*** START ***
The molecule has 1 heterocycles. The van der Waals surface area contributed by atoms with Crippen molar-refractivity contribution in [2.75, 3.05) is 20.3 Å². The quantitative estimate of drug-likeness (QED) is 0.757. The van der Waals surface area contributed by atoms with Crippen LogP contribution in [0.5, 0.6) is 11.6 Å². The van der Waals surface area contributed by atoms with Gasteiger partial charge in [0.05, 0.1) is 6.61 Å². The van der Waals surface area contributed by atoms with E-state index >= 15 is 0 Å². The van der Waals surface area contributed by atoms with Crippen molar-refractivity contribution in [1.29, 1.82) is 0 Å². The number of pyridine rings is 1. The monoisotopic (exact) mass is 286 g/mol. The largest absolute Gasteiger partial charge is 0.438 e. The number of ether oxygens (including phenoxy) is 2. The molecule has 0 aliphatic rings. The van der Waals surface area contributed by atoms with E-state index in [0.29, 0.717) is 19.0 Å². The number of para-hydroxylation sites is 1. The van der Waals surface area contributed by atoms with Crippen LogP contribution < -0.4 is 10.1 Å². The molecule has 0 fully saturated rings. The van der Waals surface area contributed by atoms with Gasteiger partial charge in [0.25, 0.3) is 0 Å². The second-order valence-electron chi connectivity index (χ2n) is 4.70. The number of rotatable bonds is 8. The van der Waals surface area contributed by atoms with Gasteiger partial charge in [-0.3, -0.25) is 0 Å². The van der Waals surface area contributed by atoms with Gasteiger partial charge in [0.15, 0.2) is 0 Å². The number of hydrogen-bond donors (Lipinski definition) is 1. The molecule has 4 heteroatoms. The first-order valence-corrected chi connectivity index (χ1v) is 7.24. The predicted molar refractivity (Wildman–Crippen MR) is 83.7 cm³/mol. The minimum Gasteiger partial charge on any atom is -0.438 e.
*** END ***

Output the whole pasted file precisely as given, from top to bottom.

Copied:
The molecule has 1 heterocycles. The van der Waals surface area contributed by atoms with Crippen molar-refractivity contribution in [2.75, 3.05) is 20.3 Å². The quantitative estimate of drug-likeness (QED) is 0.757. The van der Waals surface area contributed by atoms with Crippen LogP contribution in [0.5, 0.6) is 11.6 Å². The van der Waals surface area contributed by atoms with Gasteiger partial charge in [0.05, 0.1) is 6.61 Å². The van der Waals surface area contributed by atoms with E-state index >= 15 is 0 Å². The van der Waals surface area contributed by atoms with Crippen molar-refractivity contribution in [1.29, 1.82) is 0 Å². The number of pyridine rings is 1. The monoisotopic (exact) mass is 286 g/mol. The largest absolute Gasteiger partial charge is 0.438 e. The number of ether oxygens (including phenoxy) is 2. The molecule has 0 aliphatic rings. The van der Waals surface area contributed by atoms with E-state index in [0.29, 0.717) is 19.0 Å². The number of para-hydroxylation sites is 1. The van der Waals surface area contributed by atoms with Crippen LogP contribution < -0.4 is 10.1 Å². The molecule has 0 fully saturated rings. The van der Waals surface area contributed by atoms with Gasteiger partial charge in [0.25, 0.3) is 0 Å². The second-order valence-electron chi connectivity index (χ2n) is 4.70. The number of rotatable bonds is 8. The van der Waals surface area contributed by atoms with Gasteiger partial charge in [-0.3, -0.25) is 0 Å². The van der Waals surface area contributed by atoms with Gasteiger partial charge in [0.15, 0.2) is 0 Å². The number of hydrogen-bond donors (Lipinski definition) is 1. The molecule has 4 heteroatoms. The first-order valence-corrected chi connectivity index (χ1v) is 7.24. The predicted molar refractivity (Wildman–Crippen MR) is 83.7 cm³/mol. The minimum Gasteiger partial charge on any atom is -0.438 e.